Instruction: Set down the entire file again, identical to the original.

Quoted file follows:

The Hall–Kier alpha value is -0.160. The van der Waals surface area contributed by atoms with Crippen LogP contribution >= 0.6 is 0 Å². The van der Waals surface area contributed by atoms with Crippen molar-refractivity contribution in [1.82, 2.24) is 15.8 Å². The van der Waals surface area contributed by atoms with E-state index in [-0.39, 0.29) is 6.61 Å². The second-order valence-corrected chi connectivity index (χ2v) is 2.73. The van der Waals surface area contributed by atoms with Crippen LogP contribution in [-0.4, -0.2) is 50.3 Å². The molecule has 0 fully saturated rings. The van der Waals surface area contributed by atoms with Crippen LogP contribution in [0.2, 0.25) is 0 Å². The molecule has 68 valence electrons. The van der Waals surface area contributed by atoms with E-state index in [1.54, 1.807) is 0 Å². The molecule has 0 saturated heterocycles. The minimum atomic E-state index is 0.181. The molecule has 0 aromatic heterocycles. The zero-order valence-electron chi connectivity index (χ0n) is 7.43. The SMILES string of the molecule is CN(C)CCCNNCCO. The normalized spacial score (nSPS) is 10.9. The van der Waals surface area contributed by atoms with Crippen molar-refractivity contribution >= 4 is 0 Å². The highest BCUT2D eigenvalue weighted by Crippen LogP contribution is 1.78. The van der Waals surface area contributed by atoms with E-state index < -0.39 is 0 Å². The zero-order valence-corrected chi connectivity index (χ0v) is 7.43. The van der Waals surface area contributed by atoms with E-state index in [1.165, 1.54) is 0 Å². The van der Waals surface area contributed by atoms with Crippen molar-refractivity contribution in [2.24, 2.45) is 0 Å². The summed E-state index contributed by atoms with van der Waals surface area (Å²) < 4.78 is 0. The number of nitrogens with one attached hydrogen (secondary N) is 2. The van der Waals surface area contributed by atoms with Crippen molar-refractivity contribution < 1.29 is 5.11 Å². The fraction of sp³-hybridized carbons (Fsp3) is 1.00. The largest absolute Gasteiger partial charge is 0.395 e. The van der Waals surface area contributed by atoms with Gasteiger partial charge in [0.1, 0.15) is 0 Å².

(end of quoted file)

The Hall–Kier alpha value is -0.160. The van der Waals surface area contributed by atoms with Crippen LogP contribution >= 0.6 is 0 Å². The van der Waals surface area contributed by atoms with Crippen molar-refractivity contribution in [1.82, 2.24) is 15.8 Å². The van der Waals surface area contributed by atoms with E-state index in [-0.39, 0.29) is 6.61 Å². The second-order valence-corrected chi connectivity index (χ2v) is 2.73. The van der Waals surface area contributed by atoms with Crippen LogP contribution in [-0.4, -0.2) is 50.3 Å². The molecule has 0 fully saturated rings. The van der Waals surface area contributed by atoms with Crippen LogP contribution in [0.2, 0.25) is 0 Å². The molecule has 68 valence electrons. The van der Waals surface area contributed by atoms with E-state index in [1.54, 1.807) is 0 Å². The molecule has 0 saturated heterocycles. The minimum atomic E-state index is 0.181. The molecule has 0 aromatic heterocycles. The zero-order valence-electron chi connectivity index (χ0n) is 7.43. The SMILES string of the molecule is CN(C)CCCNNCCO. The normalized spacial score (nSPS) is 10.9. The van der Waals surface area contributed by atoms with Crippen molar-refractivity contribution >= 4 is 0 Å². The highest BCUT2D eigenvalue weighted by Crippen LogP contribution is 1.78. The van der Waals surface area contributed by atoms with E-state index < -0.39 is 0 Å². The zero-order valence-corrected chi connectivity index (χ0v) is 7.43. The van der Waals surface area contributed by atoms with E-state index in [1.165, 1.54) is 0 Å². The van der Waals surface area contributed by atoms with Crippen molar-refractivity contribution in [2.24, 2.45) is 0 Å². The summed E-state index contributed by atoms with van der Waals surface area (Å²) < 4.78 is 0. The number of nitrogens with one attached hydrogen (secondary N) is 2. The van der Waals surface area contributed by atoms with Crippen molar-refractivity contribution < 1.29 is 5.11 Å². The fraction of sp³-hybridized carbons (Fsp3) is 1.00. The largest absolute Gasteiger partial charge is 0.395 e. The van der Waals surface area contributed by atoms with Gasteiger partial charge in [0.1, 0.15) is 0 Å².